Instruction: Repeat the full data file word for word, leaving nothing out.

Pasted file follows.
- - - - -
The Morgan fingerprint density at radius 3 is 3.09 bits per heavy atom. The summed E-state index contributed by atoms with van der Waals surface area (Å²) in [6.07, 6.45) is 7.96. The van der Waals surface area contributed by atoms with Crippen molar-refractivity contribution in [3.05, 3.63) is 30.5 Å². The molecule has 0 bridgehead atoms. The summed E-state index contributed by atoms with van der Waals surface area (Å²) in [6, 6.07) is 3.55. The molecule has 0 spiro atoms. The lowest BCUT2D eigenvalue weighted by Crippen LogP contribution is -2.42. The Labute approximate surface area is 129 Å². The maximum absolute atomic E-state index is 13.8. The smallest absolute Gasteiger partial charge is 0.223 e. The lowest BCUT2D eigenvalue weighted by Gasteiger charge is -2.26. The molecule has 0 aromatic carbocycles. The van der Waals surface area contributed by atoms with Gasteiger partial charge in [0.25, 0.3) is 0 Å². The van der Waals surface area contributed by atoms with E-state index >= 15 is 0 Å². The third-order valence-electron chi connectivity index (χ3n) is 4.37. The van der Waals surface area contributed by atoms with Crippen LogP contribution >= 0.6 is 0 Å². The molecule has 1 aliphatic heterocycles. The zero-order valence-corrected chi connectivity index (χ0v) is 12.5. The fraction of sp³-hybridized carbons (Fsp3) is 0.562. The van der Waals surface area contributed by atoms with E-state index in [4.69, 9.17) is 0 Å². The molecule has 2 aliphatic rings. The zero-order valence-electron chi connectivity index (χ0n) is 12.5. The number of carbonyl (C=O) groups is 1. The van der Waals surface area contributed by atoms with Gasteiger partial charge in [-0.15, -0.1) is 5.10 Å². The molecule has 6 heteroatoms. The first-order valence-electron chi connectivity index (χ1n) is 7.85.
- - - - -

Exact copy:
The Morgan fingerprint density at radius 3 is 3.09 bits per heavy atom. The summed E-state index contributed by atoms with van der Waals surface area (Å²) in [6.07, 6.45) is 7.96. The van der Waals surface area contributed by atoms with Crippen molar-refractivity contribution in [3.05, 3.63) is 30.5 Å². The molecule has 0 bridgehead atoms. The summed E-state index contributed by atoms with van der Waals surface area (Å²) in [6, 6.07) is 3.55. The molecule has 0 spiro atoms. The lowest BCUT2D eigenvalue weighted by Crippen LogP contribution is -2.42. The Labute approximate surface area is 129 Å². The maximum absolute atomic E-state index is 13.8. The smallest absolute Gasteiger partial charge is 0.223 e. The lowest BCUT2D eigenvalue weighted by Gasteiger charge is -2.26. The molecule has 0 aromatic carbocycles. The van der Waals surface area contributed by atoms with Gasteiger partial charge in [0.25, 0.3) is 0 Å². The van der Waals surface area contributed by atoms with E-state index >= 15 is 0 Å². The third-order valence-electron chi connectivity index (χ3n) is 4.37. The van der Waals surface area contributed by atoms with Crippen LogP contribution >= 0.6 is 0 Å². The molecule has 1 aliphatic heterocycles. The zero-order valence-corrected chi connectivity index (χ0v) is 12.5. The fraction of sp³-hybridized carbons (Fsp3) is 0.562. The van der Waals surface area contributed by atoms with E-state index in [4.69, 9.17) is 0 Å². The molecule has 2 aliphatic rings. The zero-order valence-electron chi connectivity index (χ0n) is 12.5. The number of carbonyl (C=O) groups is 1. The van der Waals surface area contributed by atoms with Gasteiger partial charge in [-0.15, -0.1) is 5.10 Å². The molecule has 6 heteroatoms. The first-order valence-electron chi connectivity index (χ1n) is 7.85.